At this point, his friend would grab his back and return to the beginning of the section. He would ride his bike to demonstrate what it should look like while the other kid and I would stand off trail and watch. Then the kid that was needing the help would go to his bike and try. I would be coaching him and his friend stood near me, cheering him on. After each failed attempt his friend would go to where he was, offer a smile, and give him a little word of encouragement. Such as: "You are doing so great!" "You almost made it this time, I know you'll get farther next time! " Don't worry, this is hard but I know you can do it!" Then I'd have the kid talk through what went wrong and what he needed to do in order to ride the section and he'd try again. We would repeat this as many times as necessary for the kid to master the section and each time, I'd stand in amazement as his friend cheered him on. But for me the best part for me was the first time the kid was able to fully ride one of the sections. His friend would scream in excitement and run to where he was and give him a high-five and tell him how proud he was of him.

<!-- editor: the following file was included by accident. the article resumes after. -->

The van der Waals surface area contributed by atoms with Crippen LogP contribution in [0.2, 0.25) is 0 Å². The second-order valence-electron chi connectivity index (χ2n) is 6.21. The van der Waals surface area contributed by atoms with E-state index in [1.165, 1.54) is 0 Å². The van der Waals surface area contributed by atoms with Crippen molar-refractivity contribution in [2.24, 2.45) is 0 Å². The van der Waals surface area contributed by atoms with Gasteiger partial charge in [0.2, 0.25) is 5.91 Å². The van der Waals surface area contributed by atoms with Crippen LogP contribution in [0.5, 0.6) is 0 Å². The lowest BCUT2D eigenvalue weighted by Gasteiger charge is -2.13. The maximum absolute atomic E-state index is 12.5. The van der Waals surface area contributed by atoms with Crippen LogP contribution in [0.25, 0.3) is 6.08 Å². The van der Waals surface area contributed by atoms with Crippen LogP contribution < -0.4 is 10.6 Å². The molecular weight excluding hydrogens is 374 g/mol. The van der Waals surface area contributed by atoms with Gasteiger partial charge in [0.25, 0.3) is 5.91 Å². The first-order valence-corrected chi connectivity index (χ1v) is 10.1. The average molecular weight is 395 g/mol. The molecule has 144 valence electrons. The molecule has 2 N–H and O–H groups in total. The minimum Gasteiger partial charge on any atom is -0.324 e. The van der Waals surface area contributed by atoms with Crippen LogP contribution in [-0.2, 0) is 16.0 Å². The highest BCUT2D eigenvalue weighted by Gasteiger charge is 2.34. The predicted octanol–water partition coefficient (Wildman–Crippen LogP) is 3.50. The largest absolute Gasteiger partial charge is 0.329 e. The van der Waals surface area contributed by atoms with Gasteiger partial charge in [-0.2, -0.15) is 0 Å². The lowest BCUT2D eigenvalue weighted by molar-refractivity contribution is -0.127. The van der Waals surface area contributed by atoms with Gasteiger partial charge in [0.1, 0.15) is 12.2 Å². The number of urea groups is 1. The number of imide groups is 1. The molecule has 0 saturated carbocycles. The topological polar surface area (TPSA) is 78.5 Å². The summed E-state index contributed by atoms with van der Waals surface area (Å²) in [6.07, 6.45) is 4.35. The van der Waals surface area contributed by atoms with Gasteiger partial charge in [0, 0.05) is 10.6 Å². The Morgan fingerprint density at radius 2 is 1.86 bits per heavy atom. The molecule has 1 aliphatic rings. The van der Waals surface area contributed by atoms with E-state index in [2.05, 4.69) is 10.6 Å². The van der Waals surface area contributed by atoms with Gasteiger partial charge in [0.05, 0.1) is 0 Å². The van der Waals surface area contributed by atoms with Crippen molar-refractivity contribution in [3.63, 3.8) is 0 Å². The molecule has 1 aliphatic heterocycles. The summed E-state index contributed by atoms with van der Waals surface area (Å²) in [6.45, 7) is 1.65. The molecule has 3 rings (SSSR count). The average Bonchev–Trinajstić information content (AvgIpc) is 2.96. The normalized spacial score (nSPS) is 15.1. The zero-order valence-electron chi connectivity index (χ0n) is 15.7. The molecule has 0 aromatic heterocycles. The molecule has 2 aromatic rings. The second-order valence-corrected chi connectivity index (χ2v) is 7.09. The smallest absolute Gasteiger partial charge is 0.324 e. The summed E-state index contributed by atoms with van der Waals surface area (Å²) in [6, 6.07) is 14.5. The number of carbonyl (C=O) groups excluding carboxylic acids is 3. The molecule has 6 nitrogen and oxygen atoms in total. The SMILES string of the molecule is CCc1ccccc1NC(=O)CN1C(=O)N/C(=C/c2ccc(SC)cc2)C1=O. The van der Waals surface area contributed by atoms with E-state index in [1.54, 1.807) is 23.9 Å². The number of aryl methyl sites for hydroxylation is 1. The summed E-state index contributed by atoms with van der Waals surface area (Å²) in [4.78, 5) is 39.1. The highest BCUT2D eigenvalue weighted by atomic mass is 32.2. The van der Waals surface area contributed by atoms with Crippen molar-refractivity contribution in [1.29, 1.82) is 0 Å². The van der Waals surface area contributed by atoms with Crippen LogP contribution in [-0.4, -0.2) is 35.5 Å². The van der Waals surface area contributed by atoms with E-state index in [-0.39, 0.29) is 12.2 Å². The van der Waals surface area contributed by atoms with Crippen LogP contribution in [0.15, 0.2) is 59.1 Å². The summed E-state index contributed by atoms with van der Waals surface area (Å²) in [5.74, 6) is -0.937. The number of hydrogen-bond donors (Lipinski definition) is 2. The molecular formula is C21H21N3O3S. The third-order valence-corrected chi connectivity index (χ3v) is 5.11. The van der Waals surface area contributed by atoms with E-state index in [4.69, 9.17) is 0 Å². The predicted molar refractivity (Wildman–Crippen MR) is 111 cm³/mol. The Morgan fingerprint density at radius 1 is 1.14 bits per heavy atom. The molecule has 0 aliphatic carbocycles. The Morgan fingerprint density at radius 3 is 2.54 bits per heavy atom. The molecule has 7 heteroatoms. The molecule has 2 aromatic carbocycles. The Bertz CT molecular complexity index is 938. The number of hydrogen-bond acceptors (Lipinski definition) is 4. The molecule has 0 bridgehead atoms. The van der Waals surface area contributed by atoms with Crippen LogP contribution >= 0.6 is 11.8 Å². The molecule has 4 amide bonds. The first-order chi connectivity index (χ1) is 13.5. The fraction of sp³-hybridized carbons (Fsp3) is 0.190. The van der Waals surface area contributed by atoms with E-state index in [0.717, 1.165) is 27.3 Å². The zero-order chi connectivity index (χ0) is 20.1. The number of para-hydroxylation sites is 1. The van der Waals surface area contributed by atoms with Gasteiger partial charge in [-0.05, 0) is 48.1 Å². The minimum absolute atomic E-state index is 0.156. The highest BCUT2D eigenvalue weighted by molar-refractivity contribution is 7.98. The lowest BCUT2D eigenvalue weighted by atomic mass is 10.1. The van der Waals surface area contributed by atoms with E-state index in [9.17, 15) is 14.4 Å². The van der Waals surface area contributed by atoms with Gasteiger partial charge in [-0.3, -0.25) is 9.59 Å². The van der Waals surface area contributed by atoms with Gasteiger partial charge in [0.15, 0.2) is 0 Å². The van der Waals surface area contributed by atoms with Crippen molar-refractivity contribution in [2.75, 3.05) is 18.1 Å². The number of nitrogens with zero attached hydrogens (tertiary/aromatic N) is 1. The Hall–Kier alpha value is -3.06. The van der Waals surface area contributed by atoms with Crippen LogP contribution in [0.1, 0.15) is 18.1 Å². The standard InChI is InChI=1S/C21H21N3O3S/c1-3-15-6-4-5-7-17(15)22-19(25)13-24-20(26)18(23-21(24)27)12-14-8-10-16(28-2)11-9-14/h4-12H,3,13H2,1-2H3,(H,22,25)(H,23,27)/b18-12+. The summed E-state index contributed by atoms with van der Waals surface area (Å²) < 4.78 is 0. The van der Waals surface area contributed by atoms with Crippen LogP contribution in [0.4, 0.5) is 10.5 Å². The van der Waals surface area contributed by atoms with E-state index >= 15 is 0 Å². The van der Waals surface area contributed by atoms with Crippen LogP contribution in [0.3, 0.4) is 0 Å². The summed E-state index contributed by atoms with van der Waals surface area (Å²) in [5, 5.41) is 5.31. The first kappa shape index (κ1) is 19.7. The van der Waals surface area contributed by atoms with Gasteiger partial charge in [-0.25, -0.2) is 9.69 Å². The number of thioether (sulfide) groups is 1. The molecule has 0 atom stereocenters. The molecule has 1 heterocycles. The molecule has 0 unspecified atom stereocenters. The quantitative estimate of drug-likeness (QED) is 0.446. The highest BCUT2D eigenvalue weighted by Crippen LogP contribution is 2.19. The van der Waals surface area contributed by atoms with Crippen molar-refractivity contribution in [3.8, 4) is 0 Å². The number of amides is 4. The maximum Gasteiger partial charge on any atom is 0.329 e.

This happened at EVERY. SINGLE. SECTION with no loss of genuine encouragement or enthusiasm. As we were riding down the trail to head to lunch, I realized that I want to be like this kid's friend and here are the three lessons that I will carry with me forever. I know these lessons will make me a better friend, teacher, wife, aunt, and overall person.
1. When someone is afraid, I will smile and offer words of encouragement.
2. I will celebrate someone else's victory, whether small or large, like it is my own.
3. I will choose to spend time with the people I love, even when I could be doing other things, because I simply want to be with them.
I thought that coaching at mountain bike camp would allow me to teach kids about riding bikes, which it did, but the impact I'll carry with me is far greater than what I taught kids.